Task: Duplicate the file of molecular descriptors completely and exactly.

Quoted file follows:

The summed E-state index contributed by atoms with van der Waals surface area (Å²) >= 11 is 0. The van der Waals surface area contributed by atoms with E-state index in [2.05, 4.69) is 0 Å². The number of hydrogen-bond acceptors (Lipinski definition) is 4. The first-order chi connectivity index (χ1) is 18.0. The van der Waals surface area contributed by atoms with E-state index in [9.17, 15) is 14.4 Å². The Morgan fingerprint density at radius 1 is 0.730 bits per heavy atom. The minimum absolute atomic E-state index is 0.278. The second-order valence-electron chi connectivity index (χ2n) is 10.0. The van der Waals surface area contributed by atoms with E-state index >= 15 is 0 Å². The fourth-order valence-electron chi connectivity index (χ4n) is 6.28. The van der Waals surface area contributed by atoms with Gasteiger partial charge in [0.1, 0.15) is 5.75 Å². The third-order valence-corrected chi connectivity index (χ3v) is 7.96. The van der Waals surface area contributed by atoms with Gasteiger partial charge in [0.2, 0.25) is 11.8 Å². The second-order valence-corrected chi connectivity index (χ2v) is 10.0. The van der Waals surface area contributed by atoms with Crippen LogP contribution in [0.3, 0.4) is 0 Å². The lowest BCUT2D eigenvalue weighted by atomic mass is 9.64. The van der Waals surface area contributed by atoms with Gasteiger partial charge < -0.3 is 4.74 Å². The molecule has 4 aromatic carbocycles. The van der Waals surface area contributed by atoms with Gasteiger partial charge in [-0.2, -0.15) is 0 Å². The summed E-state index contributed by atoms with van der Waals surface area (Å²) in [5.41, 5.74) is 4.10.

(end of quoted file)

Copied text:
The summed E-state index contributed by atoms with van der Waals surface area (Å²) >= 11 is 0. The van der Waals surface area contributed by atoms with E-state index in [2.05, 4.69) is 0 Å². The number of hydrogen-bond acceptors (Lipinski definition) is 4. The first-order chi connectivity index (χ1) is 18.0. The van der Waals surface area contributed by atoms with E-state index in [9.17, 15) is 14.4 Å². The Morgan fingerprint density at radius 1 is 0.730 bits per heavy atom. The minimum absolute atomic E-state index is 0.278. The second-order valence-electron chi connectivity index (χ2n) is 10.0. The van der Waals surface area contributed by atoms with E-state index >= 15 is 0 Å². The fourth-order valence-electron chi connectivity index (χ4n) is 6.28. The van der Waals surface area contributed by atoms with Gasteiger partial charge in [0.1, 0.15) is 5.75 Å². The third-order valence-corrected chi connectivity index (χ3v) is 7.96. The van der Waals surface area contributed by atoms with Gasteiger partial charge in [0.2, 0.25) is 11.8 Å². The second-order valence-corrected chi connectivity index (χ2v) is 10.0. The van der Waals surface area contributed by atoms with Crippen LogP contribution in [0.3, 0.4) is 0 Å². The lowest BCUT2D eigenvalue weighted by atomic mass is 9.64. The van der Waals surface area contributed by atoms with Gasteiger partial charge < -0.3 is 4.74 Å². The molecule has 4 aromatic carbocycles. The van der Waals surface area contributed by atoms with Gasteiger partial charge in [-0.2, -0.15) is 0 Å². The summed E-state index contributed by atoms with van der Waals surface area (Å²) in [5.41, 5.74) is 4.10.